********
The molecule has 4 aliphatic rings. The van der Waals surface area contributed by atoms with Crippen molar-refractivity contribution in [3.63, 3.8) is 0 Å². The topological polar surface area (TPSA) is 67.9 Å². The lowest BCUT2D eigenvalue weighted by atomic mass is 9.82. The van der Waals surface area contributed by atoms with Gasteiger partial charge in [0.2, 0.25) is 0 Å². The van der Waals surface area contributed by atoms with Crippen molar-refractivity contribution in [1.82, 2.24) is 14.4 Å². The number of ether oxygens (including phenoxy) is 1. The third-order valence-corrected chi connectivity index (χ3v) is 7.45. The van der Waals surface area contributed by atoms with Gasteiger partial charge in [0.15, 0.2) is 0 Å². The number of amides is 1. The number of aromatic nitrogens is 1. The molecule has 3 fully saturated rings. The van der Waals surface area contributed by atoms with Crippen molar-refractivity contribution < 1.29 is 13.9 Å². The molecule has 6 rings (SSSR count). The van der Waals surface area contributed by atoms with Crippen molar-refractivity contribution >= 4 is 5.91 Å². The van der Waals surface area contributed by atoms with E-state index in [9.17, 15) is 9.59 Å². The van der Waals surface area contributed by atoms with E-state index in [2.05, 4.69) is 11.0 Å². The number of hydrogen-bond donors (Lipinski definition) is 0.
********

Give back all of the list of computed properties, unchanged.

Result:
The molecule has 4 aliphatic rings. The van der Waals surface area contributed by atoms with Crippen molar-refractivity contribution in [3.63, 3.8) is 0 Å². The topological polar surface area (TPSA) is 67.9 Å². The lowest BCUT2D eigenvalue weighted by atomic mass is 9.82. The van der Waals surface area contributed by atoms with Gasteiger partial charge in [0.2, 0.25) is 0 Å². The van der Waals surface area contributed by atoms with Crippen molar-refractivity contribution in [1.82, 2.24) is 14.4 Å². The number of ether oxygens (including phenoxy) is 1. The third-order valence-corrected chi connectivity index (χ3v) is 7.45. The van der Waals surface area contributed by atoms with Gasteiger partial charge in [0.15, 0.2) is 0 Å². The number of amides is 1. The number of aromatic nitrogens is 1. The molecule has 3 fully saturated rings. The van der Waals surface area contributed by atoms with Crippen molar-refractivity contribution < 1.29 is 13.9 Å². The molecule has 6 rings (SSSR count). The van der Waals surface area contributed by atoms with Crippen molar-refractivity contribution >= 4 is 5.91 Å². The van der Waals surface area contributed by atoms with E-state index in [9.17, 15) is 9.59 Å². The van der Waals surface area contributed by atoms with E-state index in [2.05, 4.69) is 11.0 Å². The number of hydrogen-bond donors (Lipinski definition) is 0.